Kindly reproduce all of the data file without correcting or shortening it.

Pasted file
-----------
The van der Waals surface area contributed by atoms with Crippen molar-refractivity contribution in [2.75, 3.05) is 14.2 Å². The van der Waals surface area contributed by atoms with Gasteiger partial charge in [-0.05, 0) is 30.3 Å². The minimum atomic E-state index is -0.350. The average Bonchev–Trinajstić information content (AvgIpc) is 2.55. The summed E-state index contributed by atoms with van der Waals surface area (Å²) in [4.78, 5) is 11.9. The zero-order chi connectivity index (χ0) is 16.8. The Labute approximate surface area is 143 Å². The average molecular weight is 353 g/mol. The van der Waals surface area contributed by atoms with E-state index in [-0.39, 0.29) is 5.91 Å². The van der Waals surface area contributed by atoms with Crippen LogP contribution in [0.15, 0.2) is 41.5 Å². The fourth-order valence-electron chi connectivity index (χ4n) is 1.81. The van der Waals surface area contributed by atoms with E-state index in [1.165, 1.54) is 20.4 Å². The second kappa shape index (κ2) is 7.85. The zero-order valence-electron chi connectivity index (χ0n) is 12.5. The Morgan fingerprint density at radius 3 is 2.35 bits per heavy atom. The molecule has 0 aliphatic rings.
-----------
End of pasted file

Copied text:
The van der Waals surface area contributed by atoms with Crippen molar-refractivity contribution in [2.75, 3.05) is 14.2 Å². The van der Waals surface area contributed by atoms with Gasteiger partial charge in [-0.05, 0) is 30.3 Å². The minimum atomic E-state index is -0.350. The average Bonchev–Trinajstić information content (AvgIpc) is 2.55. The summed E-state index contributed by atoms with van der Waals surface area (Å²) in [4.78, 5) is 11.9. The zero-order chi connectivity index (χ0) is 16.8. The Labute approximate surface area is 143 Å². The average molecular weight is 353 g/mol. The van der Waals surface area contributed by atoms with E-state index in [-0.39, 0.29) is 5.91 Å². The van der Waals surface area contributed by atoms with Crippen LogP contribution in [0.15, 0.2) is 41.5 Å². The fourth-order valence-electron chi connectivity index (χ4n) is 1.81. The van der Waals surface area contributed by atoms with E-state index in [1.165, 1.54) is 20.4 Å². The second kappa shape index (κ2) is 7.85. The zero-order valence-electron chi connectivity index (χ0n) is 12.5. The Morgan fingerprint density at radius 3 is 2.35 bits per heavy atom. The molecule has 0 aliphatic rings.